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- A Drift from Redwood Camp - 3/4 -

That these improvements and changes were due to the influence of one man was undoubtedly true, but that he was necessarily a superior man did not follow. Elijah's success was due partly to the fact that he had been enabled to impress certain negative virtues, which were part of his own nature, upon a community equally constituted to receive them. Each was strengthened by the recognition in each other of the unexpected value of those qualities; each acquired a confidence begotten of their success. "He-hides-his-face," as Elijah Martin was known to the tribe after the episode of the released captives, was really not so much of an autocrat as many constitutional rulers.

. . . . . .

Two years of tranquil prosperity passed. Elijah Martin, foundling, outcast, without civilized ties or relationship of any kind, forgotten by his countrymen, and lifted into alien power, wealth, security, and respect, became--homesick!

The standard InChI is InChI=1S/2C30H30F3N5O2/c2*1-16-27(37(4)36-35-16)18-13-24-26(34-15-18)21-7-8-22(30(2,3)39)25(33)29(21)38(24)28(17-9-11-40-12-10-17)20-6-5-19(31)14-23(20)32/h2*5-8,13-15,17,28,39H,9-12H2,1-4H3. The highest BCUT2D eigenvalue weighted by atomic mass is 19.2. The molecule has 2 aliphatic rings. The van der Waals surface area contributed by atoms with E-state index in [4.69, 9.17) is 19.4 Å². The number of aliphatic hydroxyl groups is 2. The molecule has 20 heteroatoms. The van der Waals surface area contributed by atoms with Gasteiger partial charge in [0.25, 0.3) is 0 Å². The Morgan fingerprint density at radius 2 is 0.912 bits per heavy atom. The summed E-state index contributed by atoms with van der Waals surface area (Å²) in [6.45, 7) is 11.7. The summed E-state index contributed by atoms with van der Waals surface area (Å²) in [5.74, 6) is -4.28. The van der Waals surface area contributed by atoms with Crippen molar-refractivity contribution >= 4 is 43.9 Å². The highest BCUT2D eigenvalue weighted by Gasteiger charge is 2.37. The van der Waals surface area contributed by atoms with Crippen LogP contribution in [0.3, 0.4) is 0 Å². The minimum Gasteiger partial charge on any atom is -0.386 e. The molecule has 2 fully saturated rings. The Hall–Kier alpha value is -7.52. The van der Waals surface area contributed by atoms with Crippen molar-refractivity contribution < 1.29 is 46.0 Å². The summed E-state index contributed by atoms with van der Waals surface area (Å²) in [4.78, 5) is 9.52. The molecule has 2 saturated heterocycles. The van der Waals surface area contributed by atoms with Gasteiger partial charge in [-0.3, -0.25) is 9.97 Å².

It was near the close of a summer afternoon. He was sitting at the door of his lodge, which overlooked, on one side, the far-shining levels of the Pacific and, on the other, the slow descent to the cultivated meadows and banks of the Minyo River, that debouched through a waste of salt-marsh, beach-grass, sand-dunes, and foamy estuary into the ocean. The headland, or promontory--the only eminence of the Minyo territory--had been reserved by him for his lodge, partly on account of its isolation from the village at its base, and partly for the view it commanded of his territory. Yet his wearying and discontented eyes were more often found on the ocean, as a possible highway of escape from his irksome position, than on the plain and the distant range of mountains, so closely connected with the nearer past and his former detractors. In his vague longing he had no desire to return to them, even in triumph in his present security there still lingered a doubt of his ability to cope with the old conditions. It was more like his easy, indolent nature--which revived in his prosperity--to trust to this least practical and remote solution of his trouble. His homesickness was as vague as his plan for escape from it; he did not know exactly what he regretted, but it was probably some life he had not enjoyed, some pleasure that had escaped his former incompetency and poverty.